Casual man watching tv on his sofa at home in the living room

As the TV series the Split continues to captivate audiences across the UK, including our very own family team, we saw the programme touch upon many family law issues from financial arrangements, facing your ex-partner in the court room and fertility law.

The drama ran high in relation to the plot involving Jaynie, a self styled lifestyle guru and cancer survivor and the devastating reveal that her husband had only given consent for the embryos to be stored because he thought she would die.  As she left the court room in tears emotions ran high.  Fertility law is extremely complex and it is vital that advice is taken at an early stage if you are thinking of freezing embryos. This will help avoid conflicts later if your situation changes and a relationship breaks down.

Perhaps for me the most resonant issue was when the characters Hannah, Nina and Rose confronted their mother Ruth, about letters and presents which their father had sent to them over the previous 30 years since their parents’ separation but which they had never received.  The impact this revelation had on the adult children is perhaps not so far from real life.

Keeping in touch when relationships break down

Often the adult emotion when a relationship ends can permeate down to children in an extremely damaging way. Sadly, during my years as family law solicitor it is not uncommon to see the blocking of one parent’s relationship with the children by the other parent.

All is not lost however, if you are in a similar situation, there are things you can do to prevent this happening.

Steps you can take to ensure you keep in contact with your children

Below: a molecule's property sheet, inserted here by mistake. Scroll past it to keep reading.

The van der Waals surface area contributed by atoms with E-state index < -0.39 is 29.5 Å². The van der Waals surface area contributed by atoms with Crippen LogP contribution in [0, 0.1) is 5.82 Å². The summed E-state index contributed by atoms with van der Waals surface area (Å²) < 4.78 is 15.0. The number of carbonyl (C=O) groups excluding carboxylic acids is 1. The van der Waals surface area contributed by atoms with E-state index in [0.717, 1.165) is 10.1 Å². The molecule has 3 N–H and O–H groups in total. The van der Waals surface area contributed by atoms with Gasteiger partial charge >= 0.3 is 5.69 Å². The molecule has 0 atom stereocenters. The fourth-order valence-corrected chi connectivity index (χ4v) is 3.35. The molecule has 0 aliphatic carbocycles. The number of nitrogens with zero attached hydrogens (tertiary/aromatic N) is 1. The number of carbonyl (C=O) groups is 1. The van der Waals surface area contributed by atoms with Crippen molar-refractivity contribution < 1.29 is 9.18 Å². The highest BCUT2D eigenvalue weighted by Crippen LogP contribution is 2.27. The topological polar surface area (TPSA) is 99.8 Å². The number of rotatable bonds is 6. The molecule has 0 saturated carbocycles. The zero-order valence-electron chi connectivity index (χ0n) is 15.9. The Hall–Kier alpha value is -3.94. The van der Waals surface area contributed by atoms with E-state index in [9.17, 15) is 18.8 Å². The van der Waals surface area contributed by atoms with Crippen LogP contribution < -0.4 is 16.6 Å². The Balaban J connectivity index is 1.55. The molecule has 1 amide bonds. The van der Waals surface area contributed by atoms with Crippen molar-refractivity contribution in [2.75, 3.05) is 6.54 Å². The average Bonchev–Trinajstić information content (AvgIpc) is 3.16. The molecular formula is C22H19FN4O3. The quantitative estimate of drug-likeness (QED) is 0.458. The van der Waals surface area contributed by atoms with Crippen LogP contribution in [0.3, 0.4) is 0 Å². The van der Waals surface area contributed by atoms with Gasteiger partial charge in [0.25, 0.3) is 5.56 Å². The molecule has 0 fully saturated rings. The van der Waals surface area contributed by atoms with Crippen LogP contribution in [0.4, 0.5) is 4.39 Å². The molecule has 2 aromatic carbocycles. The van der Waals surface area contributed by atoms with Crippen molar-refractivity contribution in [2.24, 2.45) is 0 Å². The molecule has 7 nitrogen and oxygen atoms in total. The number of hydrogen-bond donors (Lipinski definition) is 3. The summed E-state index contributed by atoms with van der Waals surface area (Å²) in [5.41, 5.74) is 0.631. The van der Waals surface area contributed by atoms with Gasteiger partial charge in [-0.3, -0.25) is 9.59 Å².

Speak to a solicitor.  They can make applications to Court on your behalf which deal with;

  • Specific issues – such as schooling, health and holidays
  • The time you spend with the children
  • Whether the children should live with you.
  • Indirect contact  – such as cards, letters, telephone calls (including Skype, Facetime)
  • Change of name

What is clear is that the opinions of both parents and the children have to be taken into account.  Had Oscar taken legal advice he would have would have been better aware of his options as the separated parent who does not live with the children. This would have hopefully allowed him to nurture his relationship with his children and play an active role in parental responsibility.

We can’t wait to be thoroughly entertained again next week as we keep up with the Defoes.

Mark Smith is a partner and specialist family solicitor with a specialism in disputes involving children. Our family law team advises families across the South West on the best solutions for them. If you would like to get in touch to discuss contact with your children contact the team by telephone 0345 450 5558 or email